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Can You Re-Use Older Medications and Other Common Questions

Medication bottles; UW Health Family Physician Dr. March Anderson explains what you need to know when re-using medication

 

Patients often wonder if they can re-use older medications or whether the same drug can be shared between two siblings. Here, UW Health Family Physician  Mark Anderson, MD, addresses several questions often asked by patients about proper use and disposal of medications.

 

Q: I took a prescription about a year ago for back pain. The pain has resurfaced. Is it ok to re-use the medication if I still have some left? How old is too old for medication?

 

A: It depends. Most medications prescribed for muscular pain or arthritis pain are written to be taken "as needed" for pain. These medications are OK to stop and restart based on symptoms. Check the expiration date on the bottle to see if you can still re-use this medication or if it has expired and is ready for disposal. If the medication worked in the past but is now expired, contact your doctor and request a refill. You may or may not need to be seen before ordering the new prescription.

 

Q: I have two children. One was recently prescribed oral antibiotics. The other child now has the same symptoms. Can I give the antibiotics to the one who now has symptoms, since they both appear to have the same thing?

 

A: No. Even if Child 2’s doctor prescribes the same antibiotic that Child 1 recently took, Child 2 should have his/her own prescription because: 1) the medical record will show that Child 2 took this medication; and 2) we can document and address any side effects that Child 2 may have.

 

Q: What about when one child has a rash that looks the same as the rash his sibling had last summer? Can I use the same ointment now on the second child?

 

A: Again, please check with your child's physician (for the same reasons), but it probably is safe to use the same topical medication

 

Q: I didn’t feel well after taking my prescription (perhaps I got an upset stomach or had other digestive issues), so I stopped taking it entirely or took just half the recommended dose. Why is that a problem?

 

A: If you stop a medication partially through the prescription or don't take it as prescribed, it may not work as intended. Antibiotics can lose their effectiveness if not taken exactly as directed and could even result in drug resistant bacteria. Medications to treat conditions such as high blood pressure or diabetes may also not properly treat the problem if not taken as directed.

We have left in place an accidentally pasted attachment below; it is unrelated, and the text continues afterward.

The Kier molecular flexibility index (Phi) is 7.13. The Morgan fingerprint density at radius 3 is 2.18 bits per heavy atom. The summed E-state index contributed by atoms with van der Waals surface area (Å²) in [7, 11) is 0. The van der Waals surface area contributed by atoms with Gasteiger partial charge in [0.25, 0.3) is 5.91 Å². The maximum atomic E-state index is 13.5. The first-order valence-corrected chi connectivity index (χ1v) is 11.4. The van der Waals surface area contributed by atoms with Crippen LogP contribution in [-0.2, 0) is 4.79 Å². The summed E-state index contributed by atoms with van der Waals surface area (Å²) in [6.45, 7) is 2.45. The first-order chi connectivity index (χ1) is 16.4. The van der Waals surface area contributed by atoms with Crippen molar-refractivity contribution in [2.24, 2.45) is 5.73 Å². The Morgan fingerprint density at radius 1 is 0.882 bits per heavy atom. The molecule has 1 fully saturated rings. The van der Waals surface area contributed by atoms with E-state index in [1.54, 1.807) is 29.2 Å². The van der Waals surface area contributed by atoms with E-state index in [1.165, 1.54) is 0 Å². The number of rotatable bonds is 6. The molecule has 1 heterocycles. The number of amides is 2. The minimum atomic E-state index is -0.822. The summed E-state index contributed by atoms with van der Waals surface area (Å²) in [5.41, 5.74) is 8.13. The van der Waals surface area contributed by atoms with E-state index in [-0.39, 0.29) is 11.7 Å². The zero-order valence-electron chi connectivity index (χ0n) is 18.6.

Q: I’m on a fixed income and am trying to make my medication last longer, so I cut my pills in half. Is this ok?

 

A: Taking only half of the prescribed dose may not work as intended. Please talk to your physician and/or your pharmacist; they may be able to help you find a less costly medication. Generic medications, rather than brand name drugs, may save you money. It also helps to ask what drugs are on your insurance company’s “preferred” list.

 

Q: I had side effects from a medication and stopped taking it. How should I dispose of it?

 

A: We greatly appreciate the efforts of patients to properly dispose of old or unusable medications. Because old medications can get in the wrong hands or cause water pollution problems, please do not throw old prescriptions into the trash or flush them down the toilet. Please find a MedDrop location near you to properly and safely dispose of the prescription by visiting safercommunity.net/meddrop

 

Q: My doctor offered me the generic version of a prescription. Should I switch to a generic? Is the brand name version somehow better?

 

A: It should be fine to take the generic version. The generic medication is typically the same as the brand name, just less costly. Occasionally, patients notice that one works better than the other or that one has more or fewer side effects than the other.

 

Q: My prescription says to take the medication before bed. Does it really matter when I take it?

 

A: Typically, yes. There probably is a good reason to take the medication when directed Perhaps it works better at a specific time of day, or it may make you drowsy, so in that case it is best to take at bedtime If you have a question about when to take the medication or prefer to switch taking it to another time of day, please ask your doctor or pharmacist.

 

Q: I keep all my medications in my bathroom cabinet. Is that the right place to store medications?

 

A: Medications are best kept in a place that is cool, dark, and dry. To avoid the risk of having medications stolen or taken by children, we recommend keeping medications in a locked storage box, locked drawer or cabinet.

 

 

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Date Published: 02/15/2019

News tag(s):  wellnessmark c andersonhealthy bodies

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